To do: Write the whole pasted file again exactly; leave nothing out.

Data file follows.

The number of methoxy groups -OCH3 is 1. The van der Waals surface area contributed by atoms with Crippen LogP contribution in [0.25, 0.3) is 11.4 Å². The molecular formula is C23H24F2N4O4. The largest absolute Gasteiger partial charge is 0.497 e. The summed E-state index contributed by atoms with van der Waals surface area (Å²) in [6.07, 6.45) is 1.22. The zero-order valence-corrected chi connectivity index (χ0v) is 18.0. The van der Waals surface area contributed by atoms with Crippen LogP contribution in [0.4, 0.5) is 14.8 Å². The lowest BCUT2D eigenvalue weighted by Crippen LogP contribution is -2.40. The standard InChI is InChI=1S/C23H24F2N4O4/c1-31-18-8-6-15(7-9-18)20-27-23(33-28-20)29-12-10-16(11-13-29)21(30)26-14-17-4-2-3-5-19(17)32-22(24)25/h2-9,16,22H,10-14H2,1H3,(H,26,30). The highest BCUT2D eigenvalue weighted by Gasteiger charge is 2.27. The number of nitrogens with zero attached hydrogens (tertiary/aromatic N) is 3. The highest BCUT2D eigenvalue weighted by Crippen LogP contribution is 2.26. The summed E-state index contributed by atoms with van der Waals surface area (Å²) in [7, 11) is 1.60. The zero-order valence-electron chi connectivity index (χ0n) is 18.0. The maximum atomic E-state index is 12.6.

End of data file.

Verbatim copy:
The number of methoxy groups -OCH3 is 1. The van der Waals surface area contributed by atoms with Crippen LogP contribution in [0.25, 0.3) is 11.4 Å². The molecular formula is C23H24F2N4O4. The largest absolute Gasteiger partial charge is 0.497 e. The summed E-state index contributed by atoms with van der Waals surface area (Å²) in [6.07, 6.45) is 1.22. The zero-order valence-corrected chi connectivity index (χ0v) is 18.0. The van der Waals surface area contributed by atoms with Crippen LogP contribution in [0.4, 0.5) is 14.8 Å². The lowest BCUT2D eigenvalue weighted by Crippen LogP contribution is -2.40. The standard InChI is InChI=1S/C23H24F2N4O4/c1-31-18-8-6-15(7-9-18)20-27-23(33-28-20)29-12-10-16(11-13-29)21(30)26-14-17-4-2-3-5-19(17)32-22(24)25/h2-9,16,22H,10-14H2,1H3,(H,26,30). The highest BCUT2D eigenvalue weighted by Gasteiger charge is 2.27. The number of nitrogens with zero attached hydrogens (tertiary/aromatic N) is 3. The highest BCUT2D eigenvalue weighted by Crippen LogP contribution is 2.26. The summed E-state index contributed by atoms with van der Waals surface area (Å²) in [7, 11) is 1.60. The zero-order valence-electron chi connectivity index (χ0n) is 18.0. The maximum atomic E-state index is 12.6.